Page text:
The Tadawul All Share Index (TASI) fell 0.8 percent to 7,139 points on Sunday. Profit-taking in sectors including petrochemicals pulled down the Saudi stock market.
A monthly Reuters poll of Middle East fund managers, conducted at the end of last month, found many believing Saudi stocks were fully valued after a strong rally in the past few months and not intending to add to their portfolios in the next three months.
Petrochemical firm Saudi Kayan fell 1.1 percent and Nama Chemicals, which has lost about a third of its value this year after its accumulated losses reached over 75 percent of its capital, slid 8.1 percent.
However, builder Abdullah Abdul Mohsin Al-Khodari and Sons rose 0.8 percent after saying it had secured a SR69 million ($18.4 million) contract from the Ministry of Environment, Water and Agriculture.
The amount is small but Al-Khodari, like other Saudi construction companies, suffered from a severe cutback in state contract awards last year and the new contract may indicate money is flowing again.
Most Gulf stock markets rose on Sunday on the back of firm oil prices and global equities.
Dubai’s index rose 1.8 percent to 3,692 points in the heaviest trading volume in nearly a month, which more than doubled from Thursday’s level.
The index climbed above technical resistance at the mid-December peak of 3,659 points; a second straight close above that level would confirm a break, leaving the next chart barrier at the October 2015 peak of 3,740 points.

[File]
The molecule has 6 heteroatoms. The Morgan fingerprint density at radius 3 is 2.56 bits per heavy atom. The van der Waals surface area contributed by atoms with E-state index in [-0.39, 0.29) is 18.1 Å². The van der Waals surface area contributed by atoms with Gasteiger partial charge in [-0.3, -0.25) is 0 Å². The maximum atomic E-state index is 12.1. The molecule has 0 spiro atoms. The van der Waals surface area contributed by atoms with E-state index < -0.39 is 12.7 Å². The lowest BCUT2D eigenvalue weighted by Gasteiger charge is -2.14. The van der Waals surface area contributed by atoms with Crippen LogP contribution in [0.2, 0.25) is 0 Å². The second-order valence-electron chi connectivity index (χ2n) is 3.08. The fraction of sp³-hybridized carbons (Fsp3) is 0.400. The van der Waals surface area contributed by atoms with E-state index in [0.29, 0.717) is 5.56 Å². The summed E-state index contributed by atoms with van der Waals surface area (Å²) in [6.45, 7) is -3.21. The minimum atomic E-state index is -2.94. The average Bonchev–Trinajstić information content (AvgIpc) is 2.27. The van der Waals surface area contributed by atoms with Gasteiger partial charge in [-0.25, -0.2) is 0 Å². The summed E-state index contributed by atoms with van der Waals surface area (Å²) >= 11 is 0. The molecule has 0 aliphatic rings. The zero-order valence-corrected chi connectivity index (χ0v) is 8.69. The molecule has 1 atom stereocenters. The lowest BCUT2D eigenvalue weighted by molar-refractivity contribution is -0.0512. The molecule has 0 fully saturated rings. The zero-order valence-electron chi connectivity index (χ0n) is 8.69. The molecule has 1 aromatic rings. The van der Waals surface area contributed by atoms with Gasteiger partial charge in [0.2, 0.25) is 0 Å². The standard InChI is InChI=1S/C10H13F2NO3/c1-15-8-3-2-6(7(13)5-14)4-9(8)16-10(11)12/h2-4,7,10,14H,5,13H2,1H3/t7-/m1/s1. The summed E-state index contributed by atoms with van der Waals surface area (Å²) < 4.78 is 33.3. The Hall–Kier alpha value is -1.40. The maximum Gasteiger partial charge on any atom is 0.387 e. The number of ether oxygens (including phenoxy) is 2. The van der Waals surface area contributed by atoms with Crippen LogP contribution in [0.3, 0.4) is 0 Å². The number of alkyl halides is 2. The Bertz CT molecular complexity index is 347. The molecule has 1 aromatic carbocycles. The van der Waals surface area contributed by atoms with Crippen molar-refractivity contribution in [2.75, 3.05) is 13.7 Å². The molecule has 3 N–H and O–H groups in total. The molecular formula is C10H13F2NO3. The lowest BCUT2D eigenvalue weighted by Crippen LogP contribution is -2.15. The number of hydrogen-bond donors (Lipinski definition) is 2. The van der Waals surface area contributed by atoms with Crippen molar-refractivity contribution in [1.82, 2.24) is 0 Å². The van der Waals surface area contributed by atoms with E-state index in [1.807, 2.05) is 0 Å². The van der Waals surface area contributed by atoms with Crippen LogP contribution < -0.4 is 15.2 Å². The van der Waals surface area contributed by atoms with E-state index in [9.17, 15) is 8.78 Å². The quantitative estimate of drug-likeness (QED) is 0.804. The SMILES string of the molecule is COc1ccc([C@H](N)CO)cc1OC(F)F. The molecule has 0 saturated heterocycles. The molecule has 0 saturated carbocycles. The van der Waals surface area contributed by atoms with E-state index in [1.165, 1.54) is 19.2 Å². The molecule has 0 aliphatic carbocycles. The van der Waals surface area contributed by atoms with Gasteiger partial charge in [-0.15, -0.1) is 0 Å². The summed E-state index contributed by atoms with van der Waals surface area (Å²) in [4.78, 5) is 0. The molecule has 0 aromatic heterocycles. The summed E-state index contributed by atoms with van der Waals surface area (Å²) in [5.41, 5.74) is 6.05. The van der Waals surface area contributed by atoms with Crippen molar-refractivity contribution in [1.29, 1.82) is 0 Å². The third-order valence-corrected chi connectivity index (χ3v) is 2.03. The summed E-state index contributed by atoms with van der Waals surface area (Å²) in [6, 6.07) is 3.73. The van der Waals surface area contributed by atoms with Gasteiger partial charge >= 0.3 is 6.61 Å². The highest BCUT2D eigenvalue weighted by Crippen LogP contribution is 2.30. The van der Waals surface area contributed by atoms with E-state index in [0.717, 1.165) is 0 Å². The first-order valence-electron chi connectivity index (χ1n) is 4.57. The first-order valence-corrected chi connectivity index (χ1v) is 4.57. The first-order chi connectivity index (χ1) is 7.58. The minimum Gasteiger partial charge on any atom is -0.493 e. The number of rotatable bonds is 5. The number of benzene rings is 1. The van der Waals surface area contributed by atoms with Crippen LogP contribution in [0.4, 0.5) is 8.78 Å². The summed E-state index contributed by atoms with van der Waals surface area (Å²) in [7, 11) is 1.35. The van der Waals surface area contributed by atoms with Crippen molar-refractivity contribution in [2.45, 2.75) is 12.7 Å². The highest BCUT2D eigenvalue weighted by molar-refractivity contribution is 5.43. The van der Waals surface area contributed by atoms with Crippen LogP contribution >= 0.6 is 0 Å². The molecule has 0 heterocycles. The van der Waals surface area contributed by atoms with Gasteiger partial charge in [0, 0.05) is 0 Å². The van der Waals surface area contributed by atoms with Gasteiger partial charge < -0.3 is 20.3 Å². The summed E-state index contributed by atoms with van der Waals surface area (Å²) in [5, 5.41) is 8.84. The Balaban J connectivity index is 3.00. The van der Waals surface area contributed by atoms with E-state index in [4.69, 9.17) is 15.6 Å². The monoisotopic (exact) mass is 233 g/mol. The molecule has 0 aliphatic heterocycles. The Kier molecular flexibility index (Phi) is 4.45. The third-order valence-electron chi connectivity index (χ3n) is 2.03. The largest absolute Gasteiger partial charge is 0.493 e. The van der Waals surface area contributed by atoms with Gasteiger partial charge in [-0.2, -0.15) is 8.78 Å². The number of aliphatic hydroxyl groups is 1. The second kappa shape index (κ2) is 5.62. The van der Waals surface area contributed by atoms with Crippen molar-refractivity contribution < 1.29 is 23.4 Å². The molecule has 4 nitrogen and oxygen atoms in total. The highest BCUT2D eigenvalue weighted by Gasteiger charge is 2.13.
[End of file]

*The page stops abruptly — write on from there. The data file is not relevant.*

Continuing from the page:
Seven of the 10 most heavily traded issues were low-priced stocks — below 1 dirham — which local retail investors tend to favor. Two of the 10 were insurance firms, with Dubai Islamic Insurance jumping 4.6 percent and Islamic Arab Insurance adding 3.4 percent. For the past couple of weeks, some traders have been speculating there may be mergers in the insurance industry following last year’s news of a big Abu Dhabi banking merger.
Abu Dhabi’s index climbed 0.7 percent with cement firms leading the gains. Gulf Cement jumped 12.9 percent in very thin trade.
Qatar edged up 0.1 percent, supported by property firm United Development, up 0.9 percent. But Gulf Warehousing fell 1.2 percent despite recommending an annual cash dividend of 1.60 riyals per share, up slightly from 1.50 riyals in the previous year. It said net profit climbed 11 percent last year.
In Egypt, the index climbed 0.5 percent although exchange data showed non-Arab investors turning net sellers of stocks, by a tiny margin, for the first time since the Egyptian pound was floated on Nov. 3.
Qalaa Holdings rose 3.6 percent after saying on Thursday that it was in talks with interested parties to divest its stake in Rift Valley Railways, one of its major overseas assets.
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